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And Tango Makes Three by Justin Richardson

And Tango Makes Three (original 2005; edition 2005)

by Justin Richardson, Peter Parnell

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1,2181986,542 (4.44)31
Title:And Tango Makes Three
Authors:Justin Richardson
Other authors:Peter Parnell
Info:Simon & Schuster Books For Young Readers (2005), Hardcover, 32 pages
Collections:Your library
Tags:Banned, K-5th grade, easy, same sex

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And Tango Makes Three by Justin Richardson (2005)



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And Tango Makes Three by Justin Richardson and Peter Parnell is a story of two male penguins who spend a lot of time together and eventually they begin to realize that all the other penguin couples have eggs, which they can't have. A zookeeper sees that the two are sad about this and he gives the two an orphan egg to take care of. The two take very good care of the egg and eventually the egg hatches and Tango is born. The two penguins then teach Tango all they know about being a penguin. This book does a wonderful job of keeping an accepting tone and making the reader feel like nothing is wrong with the situation. This would be a very good book to read to a class when learning about diversity and different types of families. It is a good topic to talk about what different type of love looks like and how it is different for everyone. This book could be potentially problematic with some parents if they don't want their child exposed to this kind of book. The illustrations seem to be done in watercolor and have a sketched look to them. ( )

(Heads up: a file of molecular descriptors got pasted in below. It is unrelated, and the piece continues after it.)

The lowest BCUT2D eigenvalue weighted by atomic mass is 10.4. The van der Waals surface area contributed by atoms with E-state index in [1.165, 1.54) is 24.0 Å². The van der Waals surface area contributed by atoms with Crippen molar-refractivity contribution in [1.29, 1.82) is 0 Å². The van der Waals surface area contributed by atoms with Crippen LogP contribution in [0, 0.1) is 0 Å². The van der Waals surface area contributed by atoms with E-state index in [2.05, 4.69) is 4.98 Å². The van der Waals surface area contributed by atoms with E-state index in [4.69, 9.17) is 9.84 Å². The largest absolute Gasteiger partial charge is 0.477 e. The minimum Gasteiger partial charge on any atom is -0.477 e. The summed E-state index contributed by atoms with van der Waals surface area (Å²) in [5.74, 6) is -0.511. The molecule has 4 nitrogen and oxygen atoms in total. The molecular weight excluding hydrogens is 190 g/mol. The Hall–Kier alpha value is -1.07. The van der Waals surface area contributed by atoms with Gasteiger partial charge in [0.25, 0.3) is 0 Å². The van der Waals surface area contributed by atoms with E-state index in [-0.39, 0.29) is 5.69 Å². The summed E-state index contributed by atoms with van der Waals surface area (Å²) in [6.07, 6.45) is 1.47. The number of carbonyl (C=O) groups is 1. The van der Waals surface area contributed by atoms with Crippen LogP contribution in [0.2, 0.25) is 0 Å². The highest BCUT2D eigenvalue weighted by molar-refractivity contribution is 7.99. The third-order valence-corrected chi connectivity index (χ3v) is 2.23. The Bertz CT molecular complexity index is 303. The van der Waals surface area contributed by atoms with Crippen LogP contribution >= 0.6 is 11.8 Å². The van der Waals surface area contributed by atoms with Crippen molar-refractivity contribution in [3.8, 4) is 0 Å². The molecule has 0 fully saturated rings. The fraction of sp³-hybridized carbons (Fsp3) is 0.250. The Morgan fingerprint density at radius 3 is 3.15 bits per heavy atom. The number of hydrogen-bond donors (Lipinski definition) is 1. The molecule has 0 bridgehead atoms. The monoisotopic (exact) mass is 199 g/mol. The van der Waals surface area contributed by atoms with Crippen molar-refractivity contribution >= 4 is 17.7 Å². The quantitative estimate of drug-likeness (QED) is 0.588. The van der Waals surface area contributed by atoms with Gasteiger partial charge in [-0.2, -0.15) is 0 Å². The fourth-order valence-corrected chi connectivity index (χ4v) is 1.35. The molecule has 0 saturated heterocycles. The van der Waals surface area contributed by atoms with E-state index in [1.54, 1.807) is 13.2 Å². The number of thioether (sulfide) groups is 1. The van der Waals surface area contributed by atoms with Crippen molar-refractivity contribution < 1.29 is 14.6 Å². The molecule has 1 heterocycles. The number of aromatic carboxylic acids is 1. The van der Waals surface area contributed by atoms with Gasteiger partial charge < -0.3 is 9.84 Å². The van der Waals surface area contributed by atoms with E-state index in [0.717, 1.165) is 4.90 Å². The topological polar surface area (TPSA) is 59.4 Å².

hallen11 | Sep 28, 2015 |
While I liked this book, I felt like it's been too over hyped and not as good as everyone makes it seem. The organization of the plot and the engaging writing, however, made me like this book. The organization of the plot allows for the reader get to know the main characters and get into their story without feeling overwhelmed or that the story went too fast. The best example of this is Roy and Silo, the two male penguins, first start out just making the nest, which is then progresses into them trying to hatch a rock, and then them being given an egg to hatch. The story does not try to give you all the information at once; instead, it gradually builds up to them getting a baby. The writing is engaging as it draws the reader into the story and creates a connection for the main characters and the main message of the story. An example of this is the fact the author writes around the fact that the penguins are gay. The author just states that they must be in love, and that is all there is to it. The main message of this story is that even though family styles can be different, they all love their kids; love who you love. ( )
  taylorsmith11 | Sep 16, 2015 |
This may be one of my new favorite books. I love the way the author addressed such a huge topic, that is especially relevant in today's society, and made it understandable for children. I feel as though there are not many children's books that have same-sex families, and I think this may be because there is so much controversy surrounding the topic. Instead of using humans, the author chose to use two male penguins as the main characters which I thought was a unique way to introduce the topic of same-sex marriage to young children. However, this did make the characters harder to relate to. The ultimate big picture of this book is that love is love, which is something incredibly important in today's society. ( )